Yes, spit is gross.
It’s also pretty amazing – and critical to oral health. It helps wash away food particles and decay-causing microbes. It dilutes acid, helping keep the oral pH neutral or slightly alkaline. It provides calcium and phosphate to help remineralize and strengthen tooth enamel.
What’s more, research published late last year in Applied and Environmental Microbiology shows that compounds in saliva seem to actively protect the teeth from S. mutans, the main microbe involved in tooth decay.
Specifically, the researchers found that salivary mucins – a kind of protein that makes mucus, well, mucus-y (which is to say thick and gel-like) – provide a kind of natural defense system for the teeth. They don’t do it by killing bacteria. They trap and suspend them in fluid, keeping them from attaching to the teeth and colonizing.
[Lead author Erica Shapiro] Frenkel says their findings suggest boosting the body’s natural defences might be a better way to prevent tooth decay than relying on external agents like sealants and fluoride treatments.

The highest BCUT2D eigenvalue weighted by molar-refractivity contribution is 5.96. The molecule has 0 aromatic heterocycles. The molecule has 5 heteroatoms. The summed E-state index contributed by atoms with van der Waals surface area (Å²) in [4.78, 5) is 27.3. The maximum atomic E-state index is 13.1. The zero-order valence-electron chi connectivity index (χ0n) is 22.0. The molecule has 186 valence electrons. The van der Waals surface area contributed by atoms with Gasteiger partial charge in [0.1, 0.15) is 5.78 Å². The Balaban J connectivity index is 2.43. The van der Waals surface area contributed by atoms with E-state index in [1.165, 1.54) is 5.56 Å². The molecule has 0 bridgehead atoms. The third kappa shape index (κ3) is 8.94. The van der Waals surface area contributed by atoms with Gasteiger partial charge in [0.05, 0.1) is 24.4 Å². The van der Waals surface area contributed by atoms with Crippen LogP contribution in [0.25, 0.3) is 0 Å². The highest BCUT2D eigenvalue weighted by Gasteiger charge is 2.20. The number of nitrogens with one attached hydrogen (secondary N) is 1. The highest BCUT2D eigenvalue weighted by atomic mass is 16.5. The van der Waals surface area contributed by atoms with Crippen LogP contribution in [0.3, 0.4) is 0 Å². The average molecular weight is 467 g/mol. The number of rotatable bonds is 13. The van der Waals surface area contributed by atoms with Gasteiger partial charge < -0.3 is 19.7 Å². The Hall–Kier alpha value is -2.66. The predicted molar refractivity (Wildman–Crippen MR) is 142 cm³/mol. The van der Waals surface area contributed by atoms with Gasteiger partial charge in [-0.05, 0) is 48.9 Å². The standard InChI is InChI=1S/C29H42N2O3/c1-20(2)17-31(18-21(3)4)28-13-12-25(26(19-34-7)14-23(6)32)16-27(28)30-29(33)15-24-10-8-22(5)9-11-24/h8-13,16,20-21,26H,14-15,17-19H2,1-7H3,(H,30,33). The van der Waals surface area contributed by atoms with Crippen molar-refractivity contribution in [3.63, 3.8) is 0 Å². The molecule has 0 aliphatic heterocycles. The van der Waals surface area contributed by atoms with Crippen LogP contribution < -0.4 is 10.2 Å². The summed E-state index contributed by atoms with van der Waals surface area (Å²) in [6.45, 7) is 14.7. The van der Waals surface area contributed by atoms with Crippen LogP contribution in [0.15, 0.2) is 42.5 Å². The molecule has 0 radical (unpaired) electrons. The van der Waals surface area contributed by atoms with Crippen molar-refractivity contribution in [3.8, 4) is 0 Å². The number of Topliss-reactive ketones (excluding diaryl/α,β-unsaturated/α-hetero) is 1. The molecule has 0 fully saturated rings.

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Frenkel also points out that the oral microbiome – the collection of friendly bacteria in the mouth – is better preserved when naturally present species are not killed. “The ideal situation,” she adds, “is to simply attenuate bacterial virulence.”
In fact, that’s the essence of oral hygiene. A sterile mouth is impossible, and killing “bad bugs” always necessarily involves killing good ones, too. Rather, brushing and flossing and the rest are means of controlling bacteria, not getting rid of them all together. As professor of oral microbiology Dr. Phillip Marsh has put it,
Pushing to have an ultraclean mouth isn’t beneficial to us; we should be trying to maintain our natural microbiota at levels compatible with oral health in order to preserve their beneficial activities.
For more on how to maintain good saliva flow, see our previous post on dry mouth.
Image by GG Puentes, via Flickr